Letters

Letters 08-24-2015

Bush And Blame Jeb Bush strikes again. Understand that Bush III represents the nearly extinct, compassionate-conservative, moderate wing of the Republican party...

No More State Theatre I was quite surprised and disgusted by an article I saw in last week’s edition. On pages 18 and 19 was an article about how the State Theatre downtown let some homosexual couple get married there...

GMOs Unsustainable Steve Tuttle’s column on GMOs was both uninformed and off the mark. Genetic engineering will not feed the world like Tuttle claims. However, GMOs do have the potential to starve us because they are unsustainable...

A Pin Drop Senator Debbie Stabenow spoke on August 14 to a group of Democrats in Charlevoix, an all-white, seemingly middle class, well-educated audience, half of whom were female...

A Slippery Slope Most of us would agree that an appropriate suggestion to a physician who refuses to provide a blood transfusion to a dying patient because of the doctor’s religious views would be, “Please doctor, change your profession as a less selfish means of protecting your religious freedom.”

Stabilize Our Climate Climate scientists have been saying that in order to stabilize the climate, we need to limit global warming to less than two degrees. Renewables other than hydropower provide less than 3 percent of the world energy. In order to achieve the two degree scenario, the world needs to generate 11 times more wind power by 2050, and 36 times more solar power. It will require a big helping of new nuclear power, too...

Harm From GMOs I usually agree with the well-reasoned opinions expressed in Stephen Tuttle’s columns but I must challenge his assertions concerning GMO foods. As many proponents of GMOs do, Mr. Tuttle conveniently ignores the basic fact that GMO corn, soybeans and other crops have been engineered to withstand massive quantities of herbicides. This strategy is designed to maximize profits for chemical companies, such as Monsanto. The use of copious quantities of herbicides, including glyphosates, is losing its effectiveness and the producers of these poisons are promoting the use of increasingly dangerous substances to achieve the same results...

Home · Articles · News · Features · Zip!!!
. . . .

Zip!!!

Mike Terrell - June 11th, 2012  
Wildwood Rush lives up to its name

Perched on the edge of a platform 40-some feet in the air wrapped around a sturdy pine tree, my 69-year-old knees were quivering as much as nearby aspen trees.

I was just starting my zip line canopy tour in the high hills above Boyne City and Young State Park at Wildwood Rush. I missed the first couple of lower to the ground zip lines, which the three other people doing the tour said were a little easier. You didn’t have to step off a platform. A running start on the ground got you going.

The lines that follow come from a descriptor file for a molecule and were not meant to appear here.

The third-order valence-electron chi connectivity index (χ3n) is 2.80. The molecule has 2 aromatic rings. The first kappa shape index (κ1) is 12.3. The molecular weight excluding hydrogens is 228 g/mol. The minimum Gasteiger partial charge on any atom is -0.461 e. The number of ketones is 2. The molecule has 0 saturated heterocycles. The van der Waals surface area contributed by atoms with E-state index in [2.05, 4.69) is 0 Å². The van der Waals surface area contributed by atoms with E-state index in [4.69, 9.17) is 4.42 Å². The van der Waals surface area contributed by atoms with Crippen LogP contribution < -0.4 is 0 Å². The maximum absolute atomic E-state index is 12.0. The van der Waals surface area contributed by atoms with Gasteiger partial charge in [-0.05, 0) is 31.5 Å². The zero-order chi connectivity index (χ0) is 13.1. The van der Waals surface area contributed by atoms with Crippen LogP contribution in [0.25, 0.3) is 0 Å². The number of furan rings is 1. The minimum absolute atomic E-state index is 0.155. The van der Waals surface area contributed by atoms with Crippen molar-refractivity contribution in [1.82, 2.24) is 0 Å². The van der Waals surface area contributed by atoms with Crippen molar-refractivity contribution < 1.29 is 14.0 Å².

As I stood there holding tightly to my harness, hands sweating, one of our guides, Andrea Westrick, said, “Just sit down and go.”

She was right. When you sat down into the harness you are wearing instead of jumping off the platform, it was much easier. There was no momentary drop or sinking feeling. You just took off down the line feeling secure and elated. It was a thrill and indeed a rush, but a good one.

A BLAST

Once over the initial uncertainty of flying through the treetops and walking across narrow rope ladders in high the trees, it was a blast.

My companions, a couple from Indiana and a local Boyne City resident, had never done a zip line tour before and were elated with the experience. Not unlike me, heights made the wife Laura a little nervous.

“It was a gut check on that first platform, but once you lift off, the thrill takes over any trepidation. I’m really enjoying this,” she enthused. We had reached the fourth zip line on our tour.

At the fifth station she saw a couple of deer below in the valley while crossing on the zip line, which the guides said is fairly frequent with quiet, smaller groups.

“No ‘wee, wee, weeing,’ like the little pig in the Geico commercials,” laughed guide Wesley Ricker.

There are nine stations in all on a full tour, which takes about two-and-a-half to three hours to complete. I have done a couple of other zip line tours in the Midwest, and there is nothing else like this around the Great Lakes. More in line with western zip line tours, it’s a canopy tour as well. You are high in the trees, but never off of a safety line securing you to cables. It’s a very safe experience.

MILE-AND-A-HALF TOUR

There are five “sky” bridges connecting the nine zip lines, spanning more than a mile-and-a-half tour over the ridges and through the trees. Jaw-dropping views of Lake Charlevoix can be seen from five of the tree platforms. It’s also an eco-friendly tour as the guides clue you in to the trees and foliage around you. All cables are secured to trees in a non-lethal way so as not to damage them.

There is over 5,000 feet of zip lines, the longest being 1,200 feet, which is the last line. You reach speeds up to 40 mph racing down the wire from a high ridge to a twostory platform at the bottom of the hill. A reliable braking system slows you down as you reach the platform, and a guide is there to help steady you as you land.

Reservations are required for the canopy tours, which are available seven days a week through October. With all the hardwood trees in the area, fall would be a surreal experience flying through the colorful foliage.

No reservations are required for single rides on the 1,200 foot Triple Zip Line, which is also the one that ends the canopy tour. It’s open daily on Friday, Saturday and Sunday from noon to 6 p.m. The full canopy tour is $75 per person, and the Triple Zip is $20 for one ride and $35 for three.

For more information and reservations you can log onto www.wildwoodrush.com.

I can’t wait to go again.

 
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